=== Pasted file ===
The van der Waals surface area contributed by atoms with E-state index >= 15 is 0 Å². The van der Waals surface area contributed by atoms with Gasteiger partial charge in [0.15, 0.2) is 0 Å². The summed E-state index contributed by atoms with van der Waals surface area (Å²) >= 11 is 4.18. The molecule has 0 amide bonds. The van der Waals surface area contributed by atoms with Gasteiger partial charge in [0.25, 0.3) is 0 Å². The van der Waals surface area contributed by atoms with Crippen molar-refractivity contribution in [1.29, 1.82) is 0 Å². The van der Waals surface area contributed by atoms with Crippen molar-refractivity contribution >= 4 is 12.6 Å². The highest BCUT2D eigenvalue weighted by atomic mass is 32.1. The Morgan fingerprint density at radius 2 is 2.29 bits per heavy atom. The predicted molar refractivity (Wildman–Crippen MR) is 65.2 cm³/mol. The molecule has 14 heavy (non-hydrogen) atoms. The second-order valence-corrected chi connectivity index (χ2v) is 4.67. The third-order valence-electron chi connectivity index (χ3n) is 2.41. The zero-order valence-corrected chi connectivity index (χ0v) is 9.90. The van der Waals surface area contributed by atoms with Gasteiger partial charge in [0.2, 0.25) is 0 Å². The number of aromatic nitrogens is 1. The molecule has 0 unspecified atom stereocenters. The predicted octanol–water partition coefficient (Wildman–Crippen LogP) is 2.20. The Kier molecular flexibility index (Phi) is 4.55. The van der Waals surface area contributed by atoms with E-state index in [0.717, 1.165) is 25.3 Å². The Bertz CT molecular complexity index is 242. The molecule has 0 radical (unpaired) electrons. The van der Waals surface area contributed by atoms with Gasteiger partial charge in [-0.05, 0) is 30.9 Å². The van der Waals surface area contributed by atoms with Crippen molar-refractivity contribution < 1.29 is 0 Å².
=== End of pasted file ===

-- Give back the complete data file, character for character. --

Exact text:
The van der Waals surface area contributed by atoms with E-state index >= 15 is 0 Å². The van der Waals surface area contributed by atoms with Gasteiger partial charge in [0.15, 0.2) is 0 Å². The summed E-state index contributed by atoms with van der Waals surface area (Å²) >= 11 is 4.18. The molecule has 0 amide bonds. The van der Waals surface area contributed by atoms with Gasteiger partial charge in [0.25, 0.3) is 0 Å². The van der Waals surface area contributed by atoms with Crippen molar-refractivity contribution in [1.29, 1.82) is 0 Å². The van der Waals surface area contributed by atoms with Crippen molar-refractivity contribution >= 4 is 12.6 Å². The highest BCUT2D eigenvalue weighted by atomic mass is 32.1. The Morgan fingerprint density at radius 2 is 2.29 bits per heavy atom. The predicted molar refractivity (Wildman–Crippen MR) is 65.2 cm³/mol. The molecule has 14 heavy (non-hydrogen) atoms. The second-order valence-corrected chi connectivity index (χ2v) is 4.67. The third-order valence-electron chi connectivity index (χ3n) is 2.41. The zero-order valence-corrected chi connectivity index (χ0v) is 9.90. The van der Waals surface area contributed by atoms with Gasteiger partial charge in [0.2, 0.25) is 0 Å². The number of aromatic nitrogens is 1. The molecule has 0 unspecified atom stereocenters. The predicted octanol–water partition coefficient (Wildman–Crippen LogP) is 2.20. The Kier molecular flexibility index (Phi) is 4.55. The van der Waals surface area contributed by atoms with E-state index in [0.717, 1.165) is 25.3 Å². The Bertz CT molecular complexity index is 242. The molecule has 0 radical (unpaired) electrons. The van der Waals surface area contributed by atoms with Gasteiger partial charge in [-0.05, 0) is 30.9 Å². The van der Waals surface area contributed by atoms with Crippen molar-refractivity contribution < 1.29 is 0 Å².